In truth the "Gods of the Marketplace" are us. We worship ourselves we attribute some supernatural power to our ideas that, if they are clever enough we can create perpetual motion, or in other words overcome the Gods of the Copybook Headings.
This poem is reminding us we are only mortal and when we put our hand in the fire, no matter how much money is in our pocket, or how clever we are, or how many of us say it won't happen... our fingers will burn

| Posted on 2013-10-08 | by a guest


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HERE IS THE BEST AND MOST ACCURATE EXPLANATION I HAVE EVER x

| Posted on 2013-07-29 | by a guest


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it's a basic god vs. godless scenario.evolutionists vs. creationists. those that believe follow many false prophets while those that don't follow and worship themselves. history repeats time and again. society rises under faith, loses the faith and become lovers of themselves. only to fall to the whims of godless leaders that have no regard for human life. history is repeating now friends.

| Posted on 2013-07-06 | by a guest


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I don\'t think the \"Gods of the Marketplace\" have anything to do with capitalism or the stock market or banking in the context of the poem. I think they are the passing fads, the popular beliefs, the political promises and philosophical trends that people choose to believe based on wishful thinking and going along with the crowd, rather than beliefs based on looking at the facts of reality with a clear and honest eye. The \"Gods of the Copybook Headings\" are the accumulated wisdom based on the hard facts of reality, with no wishful thinking allowed, gathered from centuries of experience and distilled in clear statements of these universal and eternal truths.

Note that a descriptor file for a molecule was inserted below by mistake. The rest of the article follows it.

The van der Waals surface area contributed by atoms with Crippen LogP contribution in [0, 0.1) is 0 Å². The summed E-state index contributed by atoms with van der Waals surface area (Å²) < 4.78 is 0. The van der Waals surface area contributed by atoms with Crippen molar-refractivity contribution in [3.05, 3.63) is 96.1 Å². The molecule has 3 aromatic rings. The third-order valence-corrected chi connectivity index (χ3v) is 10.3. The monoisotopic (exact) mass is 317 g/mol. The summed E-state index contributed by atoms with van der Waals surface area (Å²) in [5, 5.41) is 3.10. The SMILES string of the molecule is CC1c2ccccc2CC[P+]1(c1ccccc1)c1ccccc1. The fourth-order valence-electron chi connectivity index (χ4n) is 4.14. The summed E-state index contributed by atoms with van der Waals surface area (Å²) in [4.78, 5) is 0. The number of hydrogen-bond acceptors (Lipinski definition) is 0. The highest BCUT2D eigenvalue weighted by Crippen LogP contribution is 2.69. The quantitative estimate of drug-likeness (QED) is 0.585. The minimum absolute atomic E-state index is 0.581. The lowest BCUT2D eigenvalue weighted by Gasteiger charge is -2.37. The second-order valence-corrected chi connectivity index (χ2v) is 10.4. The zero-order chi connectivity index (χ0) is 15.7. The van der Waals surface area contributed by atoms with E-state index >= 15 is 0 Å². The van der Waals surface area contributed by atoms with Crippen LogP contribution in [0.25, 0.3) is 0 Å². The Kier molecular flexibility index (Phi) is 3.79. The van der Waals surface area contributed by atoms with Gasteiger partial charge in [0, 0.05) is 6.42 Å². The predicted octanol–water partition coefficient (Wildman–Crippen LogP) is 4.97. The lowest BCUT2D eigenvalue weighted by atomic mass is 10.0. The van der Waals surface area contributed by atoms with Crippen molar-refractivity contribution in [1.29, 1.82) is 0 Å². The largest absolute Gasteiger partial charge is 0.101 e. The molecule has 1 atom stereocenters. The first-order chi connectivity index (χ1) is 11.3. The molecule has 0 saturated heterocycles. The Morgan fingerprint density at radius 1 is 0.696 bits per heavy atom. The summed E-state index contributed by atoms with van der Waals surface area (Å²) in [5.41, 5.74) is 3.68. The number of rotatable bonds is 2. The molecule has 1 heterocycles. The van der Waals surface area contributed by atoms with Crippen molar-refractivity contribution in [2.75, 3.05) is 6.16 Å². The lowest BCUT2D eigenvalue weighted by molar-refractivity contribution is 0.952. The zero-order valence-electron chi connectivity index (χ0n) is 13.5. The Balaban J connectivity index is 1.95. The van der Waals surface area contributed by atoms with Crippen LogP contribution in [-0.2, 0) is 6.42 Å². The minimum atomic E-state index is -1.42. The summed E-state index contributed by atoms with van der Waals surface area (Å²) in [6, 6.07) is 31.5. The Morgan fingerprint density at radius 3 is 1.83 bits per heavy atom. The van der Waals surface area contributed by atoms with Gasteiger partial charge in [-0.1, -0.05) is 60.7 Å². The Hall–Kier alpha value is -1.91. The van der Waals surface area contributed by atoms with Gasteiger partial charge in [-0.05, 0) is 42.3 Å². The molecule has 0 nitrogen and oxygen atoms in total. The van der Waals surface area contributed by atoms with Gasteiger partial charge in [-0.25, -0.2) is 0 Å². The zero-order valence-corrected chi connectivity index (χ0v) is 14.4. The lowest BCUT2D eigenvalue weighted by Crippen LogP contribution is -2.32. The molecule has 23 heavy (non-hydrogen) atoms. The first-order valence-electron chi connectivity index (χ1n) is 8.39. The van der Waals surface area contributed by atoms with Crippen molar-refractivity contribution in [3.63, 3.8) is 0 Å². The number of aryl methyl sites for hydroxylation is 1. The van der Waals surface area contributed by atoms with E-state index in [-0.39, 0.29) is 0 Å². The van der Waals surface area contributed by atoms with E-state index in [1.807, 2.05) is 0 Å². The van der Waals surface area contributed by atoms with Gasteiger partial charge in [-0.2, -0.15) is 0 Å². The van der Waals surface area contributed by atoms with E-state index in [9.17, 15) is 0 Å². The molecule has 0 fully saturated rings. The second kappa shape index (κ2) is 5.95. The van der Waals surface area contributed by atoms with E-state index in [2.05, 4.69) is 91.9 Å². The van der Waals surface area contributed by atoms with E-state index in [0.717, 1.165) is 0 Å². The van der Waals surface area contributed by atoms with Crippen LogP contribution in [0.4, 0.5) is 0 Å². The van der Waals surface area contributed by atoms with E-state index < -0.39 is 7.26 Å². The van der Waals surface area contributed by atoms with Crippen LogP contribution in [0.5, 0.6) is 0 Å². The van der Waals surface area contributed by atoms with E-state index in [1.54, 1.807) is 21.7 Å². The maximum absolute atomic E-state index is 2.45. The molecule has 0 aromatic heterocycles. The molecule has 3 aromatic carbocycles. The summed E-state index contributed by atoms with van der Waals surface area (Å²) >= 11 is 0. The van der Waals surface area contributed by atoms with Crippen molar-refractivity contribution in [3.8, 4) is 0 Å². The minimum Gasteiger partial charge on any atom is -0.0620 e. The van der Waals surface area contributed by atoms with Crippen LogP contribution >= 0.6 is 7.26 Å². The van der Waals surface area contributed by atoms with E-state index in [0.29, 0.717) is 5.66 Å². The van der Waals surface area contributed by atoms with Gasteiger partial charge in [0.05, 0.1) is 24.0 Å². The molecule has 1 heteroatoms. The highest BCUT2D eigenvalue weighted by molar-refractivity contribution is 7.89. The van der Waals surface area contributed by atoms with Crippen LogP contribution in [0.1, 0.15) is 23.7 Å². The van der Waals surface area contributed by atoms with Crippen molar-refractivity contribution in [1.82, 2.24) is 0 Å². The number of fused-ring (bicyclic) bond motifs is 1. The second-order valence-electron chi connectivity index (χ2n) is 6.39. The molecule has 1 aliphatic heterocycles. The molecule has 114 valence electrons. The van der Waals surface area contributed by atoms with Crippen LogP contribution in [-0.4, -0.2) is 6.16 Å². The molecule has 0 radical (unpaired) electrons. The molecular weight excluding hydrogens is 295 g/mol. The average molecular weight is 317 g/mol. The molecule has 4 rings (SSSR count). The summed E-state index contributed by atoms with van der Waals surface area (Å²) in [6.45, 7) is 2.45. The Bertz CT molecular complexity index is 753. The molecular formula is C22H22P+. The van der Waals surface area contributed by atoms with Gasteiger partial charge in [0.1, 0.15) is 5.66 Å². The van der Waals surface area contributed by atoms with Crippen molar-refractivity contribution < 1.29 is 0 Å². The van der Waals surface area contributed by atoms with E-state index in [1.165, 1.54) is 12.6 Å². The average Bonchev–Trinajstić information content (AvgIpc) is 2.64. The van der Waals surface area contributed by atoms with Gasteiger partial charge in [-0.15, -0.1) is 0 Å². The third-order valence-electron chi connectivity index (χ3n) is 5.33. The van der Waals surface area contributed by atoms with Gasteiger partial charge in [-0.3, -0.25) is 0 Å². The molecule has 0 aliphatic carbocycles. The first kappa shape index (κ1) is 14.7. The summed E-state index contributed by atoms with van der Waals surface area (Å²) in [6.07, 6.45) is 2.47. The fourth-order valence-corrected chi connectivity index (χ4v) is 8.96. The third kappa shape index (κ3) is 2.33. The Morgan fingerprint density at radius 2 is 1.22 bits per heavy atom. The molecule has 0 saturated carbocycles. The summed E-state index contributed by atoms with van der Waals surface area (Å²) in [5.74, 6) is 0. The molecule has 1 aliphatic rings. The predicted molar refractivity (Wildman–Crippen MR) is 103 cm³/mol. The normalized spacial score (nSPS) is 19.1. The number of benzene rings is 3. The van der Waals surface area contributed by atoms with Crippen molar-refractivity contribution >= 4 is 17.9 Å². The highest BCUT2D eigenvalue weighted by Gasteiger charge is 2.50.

| Posted on 2012-11-22 | by a guest


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Please4 note that line two should read \'prostrations\' rather than \'protestations\'.

| Posted on 2012-02-17 | by a guest


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The last line stumped me at first because I thought it meant the Copybook Gods were the antagonist. After looking up what is meant by \'copybook headings\' and then giving it another more careful read, I realized that the last line contains a concept that is incredibly relevant to discussions of religion, good/evil and the nature of man- the purpose of suffering. In our comfort and success we lose track of reality and we pull away from God when we pursue worldly concerns. Suffering calibrates us, trues us up, and brings us back to reality. When we have turned our backs on the Gods of the Copybook Headings, only terror and slaughter will wake us up.

| Posted on 2012-02-09 | by a guest


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We were living in trees when they met us. They showed us each in turn.
That water would certainly wet us, as Fire would certainly burn:
But we found them lacking in Uplift, Vision, and Breadth of Mind,
So we left them to teach the Gorilas while we followed the March of Mankind.
This is an interesting verse (verse 2). Kipling may be undermining his own message here, since we have the gorillas still following the Gods of the Copy Book headings while mankind leaves them behind. And we know how that ended... anyone wish they were a gorilla?
Likewise with the tribe wiped of the icefield or the lights going out in Rome. Progress brings disasters. But the bigger disaster would be no progress. If we had stuck with the Gods of the Copy Book Headings we would sill be living in the trees with the gorillas. The fool\'s wabbling finger may have been burnt twice but it also points us to the stars.
We have to follow the Gods of the Market Place, follow our own path. We will suffer as a result but we will grow. Maybe that was Kiplings intent all along?

| Posted on 2012-01-15 | by a guest